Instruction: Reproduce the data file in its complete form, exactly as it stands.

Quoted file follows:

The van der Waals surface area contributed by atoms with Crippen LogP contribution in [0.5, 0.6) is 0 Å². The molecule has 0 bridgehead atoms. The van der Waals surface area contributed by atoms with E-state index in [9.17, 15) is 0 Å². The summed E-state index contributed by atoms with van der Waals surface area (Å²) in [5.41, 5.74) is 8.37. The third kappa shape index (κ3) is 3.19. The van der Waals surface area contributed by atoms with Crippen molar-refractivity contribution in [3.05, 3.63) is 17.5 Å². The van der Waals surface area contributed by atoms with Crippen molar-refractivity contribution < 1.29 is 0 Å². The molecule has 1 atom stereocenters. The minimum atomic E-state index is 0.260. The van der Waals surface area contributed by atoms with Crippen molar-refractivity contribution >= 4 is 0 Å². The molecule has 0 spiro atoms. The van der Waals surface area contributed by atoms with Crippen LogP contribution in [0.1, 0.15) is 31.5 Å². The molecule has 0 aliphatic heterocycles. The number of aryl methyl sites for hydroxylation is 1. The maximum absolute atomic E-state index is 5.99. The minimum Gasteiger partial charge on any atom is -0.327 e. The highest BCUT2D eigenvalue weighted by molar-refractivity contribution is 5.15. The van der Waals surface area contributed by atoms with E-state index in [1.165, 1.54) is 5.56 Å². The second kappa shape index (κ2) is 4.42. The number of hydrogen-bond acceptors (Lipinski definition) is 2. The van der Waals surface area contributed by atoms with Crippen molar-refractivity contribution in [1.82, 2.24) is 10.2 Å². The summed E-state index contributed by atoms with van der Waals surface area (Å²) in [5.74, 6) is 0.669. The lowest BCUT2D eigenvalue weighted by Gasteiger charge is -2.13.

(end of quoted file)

The van der Waals surface area contributed by atoms with Crippen LogP contribution in [0.5, 0.6) is 0 Å². The molecule has 0 bridgehead atoms. The van der Waals surface area contributed by atoms with E-state index in [9.17, 15) is 0 Å². The summed E-state index contributed by atoms with van der Waals surface area (Å²) in [5.41, 5.74) is 8.37. The third kappa shape index (κ3) is 3.19. The van der Waals surface area contributed by atoms with Crippen molar-refractivity contribution in [3.05, 3.63) is 17.5 Å². The van der Waals surface area contributed by atoms with Crippen molar-refractivity contribution < 1.29 is 0 Å². The molecule has 1 atom stereocenters. The minimum atomic E-state index is 0.260. The van der Waals surface area contributed by atoms with Crippen molar-refractivity contribution >= 4 is 0 Å². The molecule has 0 spiro atoms. The van der Waals surface area contributed by atoms with Crippen LogP contribution in [0.1, 0.15) is 31.5 Å². The molecule has 0 aliphatic heterocycles. The number of aryl methyl sites for hydroxylation is 1. The maximum absolute atomic E-state index is 5.99. The minimum Gasteiger partial charge on any atom is -0.327 e. The highest BCUT2D eigenvalue weighted by molar-refractivity contribution is 5.15. The van der Waals surface area contributed by atoms with E-state index in [1.165, 1.54) is 5.56 Å². The second kappa shape index (κ2) is 4.42. The number of hydrogen-bond acceptors (Lipinski definition) is 2. The van der Waals surface area contributed by atoms with Crippen molar-refractivity contribution in [1.82, 2.24) is 10.2 Å². The summed E-state index contributed by atoms with van der Waals surface area (Å²) in [5.74, 6) is 0.669. The lowest BCUT2D eigenvalue weighted by Gasteiger charge is -2.13.